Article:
“Learning more about Clayton High School and getting to know the students and staff. During new teacher orientation, one of the student participants in a panel discussion about Clayton mentioned that CHS had a very welcoming atmosphere. I am delighted to be coming to such an inviting place.”


LOCAL INFLUENCE, NATIONAL RECOGNITION by Peter Baugh

A

crowd of freshfaced soon to be college freshmen gather. They discuss which Ivy league school they will attendwith peers whom have aspirations of becoming doctors, professors and rocket scientists. This group comprises the future of America. This is a meeting of U.S. Presidential Scholars.

Every year, one male and one female student from each state are selected for this prestigious award. Corrine Yap, a former CHS student, was chosen by President Obama’s committee for the honor. Yap was one of two Clayton High School students to be named a semifinalist for the award. Princeton freshman Shuyang Li was also named a semifinalist, though he was not selected as a finalist for the award. “It was a long process, because all the candi-

dates had to apply, a lot like a college application,” Yap said. For her teacher recommendation and most influential teacher, Yap selected AP Language and Composition teacher Amy Hamilton, who taught her senior year. Hamilton feels that Yap was very “dynamic,” which helped her get the award. Yap was president of Speech and Debate, a member of the math club, directed the student-run musical, was a part of TriM and belonged to National Honors Society in


FEATURES

addition to many other clubs during her time at CHS. “What Corrine does, never feels like a burden, it always feels very playful. I think that is pretty extraordinary,” Hamilton said. Yap left a legacy on the Speech and Debate program, and helped many people transition into new positions. One of those people is senior Emily Longman, who moved to Clayton prior to her junior year and joined the Speech and Debate team.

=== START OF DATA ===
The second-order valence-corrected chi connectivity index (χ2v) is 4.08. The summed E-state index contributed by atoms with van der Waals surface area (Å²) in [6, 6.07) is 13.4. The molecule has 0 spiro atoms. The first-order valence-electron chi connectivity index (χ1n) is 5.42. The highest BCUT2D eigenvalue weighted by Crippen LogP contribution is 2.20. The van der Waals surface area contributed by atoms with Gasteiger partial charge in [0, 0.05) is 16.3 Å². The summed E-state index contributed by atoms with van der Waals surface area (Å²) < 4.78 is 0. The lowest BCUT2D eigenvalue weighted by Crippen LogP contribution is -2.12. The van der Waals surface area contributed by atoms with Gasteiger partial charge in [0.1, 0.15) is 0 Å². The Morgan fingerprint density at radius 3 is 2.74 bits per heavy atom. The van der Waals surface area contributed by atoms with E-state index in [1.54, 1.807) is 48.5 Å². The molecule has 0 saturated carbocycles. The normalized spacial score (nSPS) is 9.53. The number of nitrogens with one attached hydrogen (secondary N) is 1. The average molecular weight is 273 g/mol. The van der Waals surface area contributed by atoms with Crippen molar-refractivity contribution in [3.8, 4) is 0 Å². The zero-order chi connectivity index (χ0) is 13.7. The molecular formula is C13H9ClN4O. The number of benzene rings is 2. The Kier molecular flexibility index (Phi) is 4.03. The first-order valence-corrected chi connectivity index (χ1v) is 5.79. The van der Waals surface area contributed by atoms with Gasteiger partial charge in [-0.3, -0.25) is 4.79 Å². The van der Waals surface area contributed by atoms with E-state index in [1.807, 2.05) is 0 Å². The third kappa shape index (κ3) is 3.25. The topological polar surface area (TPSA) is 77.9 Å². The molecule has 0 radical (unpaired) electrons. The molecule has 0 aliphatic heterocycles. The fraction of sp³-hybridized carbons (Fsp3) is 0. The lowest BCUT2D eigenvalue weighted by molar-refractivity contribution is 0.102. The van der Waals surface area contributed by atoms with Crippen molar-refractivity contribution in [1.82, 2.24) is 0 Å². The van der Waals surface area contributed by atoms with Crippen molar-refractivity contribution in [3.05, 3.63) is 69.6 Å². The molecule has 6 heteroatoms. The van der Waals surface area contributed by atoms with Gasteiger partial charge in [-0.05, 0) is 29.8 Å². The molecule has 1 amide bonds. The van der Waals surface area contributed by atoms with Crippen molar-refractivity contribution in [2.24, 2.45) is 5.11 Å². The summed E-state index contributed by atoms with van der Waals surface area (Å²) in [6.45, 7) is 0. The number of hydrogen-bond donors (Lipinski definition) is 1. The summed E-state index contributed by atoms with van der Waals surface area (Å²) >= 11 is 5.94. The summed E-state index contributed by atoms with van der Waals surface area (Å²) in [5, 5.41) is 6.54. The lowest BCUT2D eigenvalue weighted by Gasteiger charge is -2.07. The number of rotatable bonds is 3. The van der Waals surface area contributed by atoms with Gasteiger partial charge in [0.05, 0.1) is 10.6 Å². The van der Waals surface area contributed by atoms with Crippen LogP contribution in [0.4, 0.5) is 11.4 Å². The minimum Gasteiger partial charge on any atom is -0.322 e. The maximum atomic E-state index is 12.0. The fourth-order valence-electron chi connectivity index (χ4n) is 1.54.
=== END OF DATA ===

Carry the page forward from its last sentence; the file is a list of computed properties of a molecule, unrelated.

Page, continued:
“I was one of only a few juniors whose first year it was for Speech and Debate, and she helped us figure out where we were,” Longman said. In mid-June, Yap and Hamilton traveled to Washington D.C. On the eve of their arrival, Yap received her award. “We went to the National Building Museum for our medallion ceremony where the Secretary of Education presented us with our medallions,” Yap said. President Obama could not be at the ceremony because he was in Mexico for the G-20 summit. However, he left the scholars a personalized video. For Hamilton, Yap being awarded the medallion was the most memorable part of the trip. “I felt really proud to be sitting in the audience and see her be recognized and walk across that stage, and to know that she is being given credit for all the wonderful things she has done,” Hamilton said. There was also a teachers’ recognition dinner, where Yap and Hamilton dined among other esteemed students and teachers. “That was really meaningful to me. I got to sit with Corrine, and to know that she allowed me to come with her . . . was flattering,” Hamilton said. For Yap, the most memorable part of the trip was meeting the fellow Presidential Scholars, and, surprisingly, feeling as if she didn’t have to compete with them. “You don’t compare yourself to each other. We all got the same scores on the ACT, we all got the same scores on the SAT. We are all up there,” Yap said. “Suddenly the pressure to be someone more than what you are was lifted.” Though honored by the award, Yap does not feel becoming a Presidential Scholar is a goal students at CHS should have. “Do what you want to do, do what you are passionate about, and it shouldn’t matter,” she said. Hamilton agrees, and feels students should take as much joy as Yap does in their extra-curricular activities. She is also very excited for what the future holds for Yap. “I think she is dynamite,” Hamilton said. “I still feel really lucky because I got the chance to have her as a student, and now hopefully continue a relationship with her as friends as she moves off to college.”  Corrine Yap graduated in 2012 from Clayton High School. She will attend Sarah Lawrence in the fall and plans to study math and theater.

Yap poses with Secretary of Education Arne Duncan (left, photo from Department of Education). Corrine Yap with teacher Amy Hamilton (top). Close-up of the medal awarded to Yap (bottom). Above photos courtesy of Corrine Yap.

Did You Know? + The United States Presidential Scholars Program was established in 1964, by Executive Order of the President. + Indiana Governor Mitch Daniels visited the White House as a 1967 Presidential Scholar from Indiana. + In 1998, the Distinguished Teacher award was renamed the Presidential Scholars Program Teacher Recognition Award to serve as a means for rewarding good teachers for knowledge, skill and performance.